'The Ocean at the End of the Lane,' is being hailed as Gaiman's first book for adults in eight years. But is it really?
Childhood memories that have been buried, but never forgotten: that's the territory of "Ocean at the End of the Lane" by Neil Gaiman. Critics seem to be treating Gaiman's latest as a fairy tale for adults, but more serious – and even occasionally dour – rather than whimsical.
The plot involves a man on his way to his sister's home in rural England (Sussex, where Gaiman himself grew up), who deviates from the path, finds a dilapidated house, and is hit with a sudden feeling that he's been there before. Apparently he has – when he was seven.
The narrative then follows the protagonist into the past, where he recalls his friend, Lettie, and how she and her less-than-normal family helped him out when strange things were going on around town. It all started when a man boarding with the protagonist's family decided to take his own life. This led to a chain of further events and suddenly, out of the blue, the protagonist had a governess, Ursula Monkton (can't you already tell how awful she is?), to deal with.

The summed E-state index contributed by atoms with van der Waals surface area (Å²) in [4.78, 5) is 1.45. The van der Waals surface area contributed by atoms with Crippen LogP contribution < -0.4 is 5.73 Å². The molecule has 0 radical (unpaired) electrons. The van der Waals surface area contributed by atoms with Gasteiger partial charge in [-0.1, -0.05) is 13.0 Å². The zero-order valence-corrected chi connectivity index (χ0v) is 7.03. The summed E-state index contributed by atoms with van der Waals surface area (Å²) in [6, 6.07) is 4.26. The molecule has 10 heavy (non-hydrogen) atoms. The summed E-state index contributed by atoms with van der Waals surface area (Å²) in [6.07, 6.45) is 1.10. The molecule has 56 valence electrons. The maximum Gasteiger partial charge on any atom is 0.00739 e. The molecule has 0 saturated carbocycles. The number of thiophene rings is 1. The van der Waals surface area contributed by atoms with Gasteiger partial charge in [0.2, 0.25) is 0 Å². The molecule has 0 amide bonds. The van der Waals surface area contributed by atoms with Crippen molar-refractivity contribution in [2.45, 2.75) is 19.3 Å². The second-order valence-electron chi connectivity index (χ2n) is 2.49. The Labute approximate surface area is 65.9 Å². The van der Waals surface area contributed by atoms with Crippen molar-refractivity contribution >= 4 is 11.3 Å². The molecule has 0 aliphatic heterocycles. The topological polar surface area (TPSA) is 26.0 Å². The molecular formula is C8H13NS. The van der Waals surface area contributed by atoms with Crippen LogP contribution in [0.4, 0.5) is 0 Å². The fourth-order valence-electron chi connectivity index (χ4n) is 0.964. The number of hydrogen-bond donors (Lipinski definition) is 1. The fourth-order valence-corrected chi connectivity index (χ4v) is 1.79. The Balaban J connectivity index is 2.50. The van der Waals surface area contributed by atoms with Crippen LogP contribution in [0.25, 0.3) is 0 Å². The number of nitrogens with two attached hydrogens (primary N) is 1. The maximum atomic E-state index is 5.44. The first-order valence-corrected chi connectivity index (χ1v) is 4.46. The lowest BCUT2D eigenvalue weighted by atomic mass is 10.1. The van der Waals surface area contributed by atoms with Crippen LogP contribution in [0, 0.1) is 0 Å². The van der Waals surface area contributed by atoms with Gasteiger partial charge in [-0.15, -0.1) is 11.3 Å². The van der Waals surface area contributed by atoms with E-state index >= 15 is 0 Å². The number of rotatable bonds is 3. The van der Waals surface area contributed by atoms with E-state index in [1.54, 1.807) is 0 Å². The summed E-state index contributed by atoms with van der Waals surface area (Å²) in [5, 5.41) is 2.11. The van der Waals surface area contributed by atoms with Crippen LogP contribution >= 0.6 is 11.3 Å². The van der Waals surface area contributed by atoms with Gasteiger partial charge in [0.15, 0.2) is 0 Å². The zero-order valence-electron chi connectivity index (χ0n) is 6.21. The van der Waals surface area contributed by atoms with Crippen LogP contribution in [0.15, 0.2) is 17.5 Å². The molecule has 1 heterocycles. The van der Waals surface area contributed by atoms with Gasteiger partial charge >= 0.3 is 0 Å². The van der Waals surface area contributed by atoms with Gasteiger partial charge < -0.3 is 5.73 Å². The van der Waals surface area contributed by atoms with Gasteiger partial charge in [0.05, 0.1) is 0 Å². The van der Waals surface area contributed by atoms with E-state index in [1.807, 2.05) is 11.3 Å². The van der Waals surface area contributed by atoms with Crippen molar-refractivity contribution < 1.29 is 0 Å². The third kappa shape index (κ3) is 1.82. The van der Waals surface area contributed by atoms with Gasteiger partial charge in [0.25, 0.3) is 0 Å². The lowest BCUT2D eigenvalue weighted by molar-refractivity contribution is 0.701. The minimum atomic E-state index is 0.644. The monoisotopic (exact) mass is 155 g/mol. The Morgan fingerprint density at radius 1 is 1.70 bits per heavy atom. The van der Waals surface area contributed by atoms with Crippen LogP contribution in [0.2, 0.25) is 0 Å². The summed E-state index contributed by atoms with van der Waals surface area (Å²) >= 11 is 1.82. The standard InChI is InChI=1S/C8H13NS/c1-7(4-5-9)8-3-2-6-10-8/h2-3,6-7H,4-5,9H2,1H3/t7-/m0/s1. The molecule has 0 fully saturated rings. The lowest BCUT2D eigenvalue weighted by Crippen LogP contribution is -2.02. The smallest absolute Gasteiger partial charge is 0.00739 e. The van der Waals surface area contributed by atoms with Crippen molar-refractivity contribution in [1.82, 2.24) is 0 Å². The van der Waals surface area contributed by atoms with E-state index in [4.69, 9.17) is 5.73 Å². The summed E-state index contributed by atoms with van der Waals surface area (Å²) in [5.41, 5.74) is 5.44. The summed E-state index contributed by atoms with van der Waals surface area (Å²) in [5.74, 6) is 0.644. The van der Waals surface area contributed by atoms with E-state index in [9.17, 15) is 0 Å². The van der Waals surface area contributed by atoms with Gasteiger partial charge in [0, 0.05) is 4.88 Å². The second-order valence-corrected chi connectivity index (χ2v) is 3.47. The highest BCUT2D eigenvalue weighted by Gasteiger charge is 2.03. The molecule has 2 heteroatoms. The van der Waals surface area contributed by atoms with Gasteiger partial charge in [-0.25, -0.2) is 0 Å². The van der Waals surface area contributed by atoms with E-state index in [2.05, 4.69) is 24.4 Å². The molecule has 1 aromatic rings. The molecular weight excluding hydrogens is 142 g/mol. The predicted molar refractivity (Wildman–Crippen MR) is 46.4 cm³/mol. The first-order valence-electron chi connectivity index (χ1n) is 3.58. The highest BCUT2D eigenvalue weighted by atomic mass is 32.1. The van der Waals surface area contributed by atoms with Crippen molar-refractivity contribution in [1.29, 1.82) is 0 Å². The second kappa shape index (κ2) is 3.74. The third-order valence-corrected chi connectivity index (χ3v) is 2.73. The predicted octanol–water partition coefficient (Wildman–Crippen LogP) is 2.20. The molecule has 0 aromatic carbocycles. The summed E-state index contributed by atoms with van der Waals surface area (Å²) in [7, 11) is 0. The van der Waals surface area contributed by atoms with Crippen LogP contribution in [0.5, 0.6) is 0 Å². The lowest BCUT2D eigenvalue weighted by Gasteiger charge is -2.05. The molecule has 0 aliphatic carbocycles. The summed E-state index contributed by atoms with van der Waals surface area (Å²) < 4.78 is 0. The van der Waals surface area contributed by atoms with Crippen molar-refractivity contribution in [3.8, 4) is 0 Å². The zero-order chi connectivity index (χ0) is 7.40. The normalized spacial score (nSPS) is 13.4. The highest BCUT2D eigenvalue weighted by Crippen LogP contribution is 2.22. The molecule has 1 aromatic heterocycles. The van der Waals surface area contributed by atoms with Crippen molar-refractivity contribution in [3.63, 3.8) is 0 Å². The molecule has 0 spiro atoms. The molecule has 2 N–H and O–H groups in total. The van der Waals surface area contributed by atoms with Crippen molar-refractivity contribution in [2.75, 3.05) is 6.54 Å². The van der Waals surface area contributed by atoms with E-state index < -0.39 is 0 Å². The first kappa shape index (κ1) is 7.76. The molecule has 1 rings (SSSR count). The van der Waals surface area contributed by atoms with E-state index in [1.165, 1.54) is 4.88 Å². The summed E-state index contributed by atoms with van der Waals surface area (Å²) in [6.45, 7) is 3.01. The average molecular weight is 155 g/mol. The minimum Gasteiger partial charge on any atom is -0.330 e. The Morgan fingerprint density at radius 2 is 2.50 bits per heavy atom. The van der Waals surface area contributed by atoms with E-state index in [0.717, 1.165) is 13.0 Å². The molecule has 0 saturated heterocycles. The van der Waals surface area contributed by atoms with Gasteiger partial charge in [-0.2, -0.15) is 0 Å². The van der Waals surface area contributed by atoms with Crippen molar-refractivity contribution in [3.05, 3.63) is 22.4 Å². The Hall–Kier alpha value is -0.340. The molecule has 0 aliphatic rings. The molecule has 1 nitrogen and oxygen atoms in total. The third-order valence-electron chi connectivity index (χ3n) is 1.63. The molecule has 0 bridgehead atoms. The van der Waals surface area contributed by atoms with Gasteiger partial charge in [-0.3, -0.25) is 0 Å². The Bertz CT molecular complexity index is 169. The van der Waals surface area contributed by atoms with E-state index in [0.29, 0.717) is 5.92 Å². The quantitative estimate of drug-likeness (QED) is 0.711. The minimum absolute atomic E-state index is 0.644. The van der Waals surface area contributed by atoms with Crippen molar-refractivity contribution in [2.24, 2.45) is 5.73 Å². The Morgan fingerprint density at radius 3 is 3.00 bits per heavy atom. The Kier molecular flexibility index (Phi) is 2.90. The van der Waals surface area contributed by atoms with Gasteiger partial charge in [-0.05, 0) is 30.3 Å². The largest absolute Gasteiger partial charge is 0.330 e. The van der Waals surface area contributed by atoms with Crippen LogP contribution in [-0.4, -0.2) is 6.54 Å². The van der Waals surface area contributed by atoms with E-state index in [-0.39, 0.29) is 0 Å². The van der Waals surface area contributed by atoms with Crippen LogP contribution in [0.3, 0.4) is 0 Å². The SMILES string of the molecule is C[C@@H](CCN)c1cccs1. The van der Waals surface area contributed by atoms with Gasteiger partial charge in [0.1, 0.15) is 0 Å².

Entertainment Weekly's reviewer finds that the book and many of its characters, particularly the governess, have potential – but not the narrator.
"The narrator is never named, but he's clearly a Gaiman analog, and the description of his rural upbringing has the pleasant specificity of autobiography," states the EW review. "Unfortunately, the protagonist is also the novel's least compelling character." As for the story itself, EW offers a mixed report (and a grade of B-): "As a coming-of-age reverie, Ocean is a fitfully interesting trifle, but you're constantly catching glimpses of a more interesting, darker, stranger tale farther down the lane."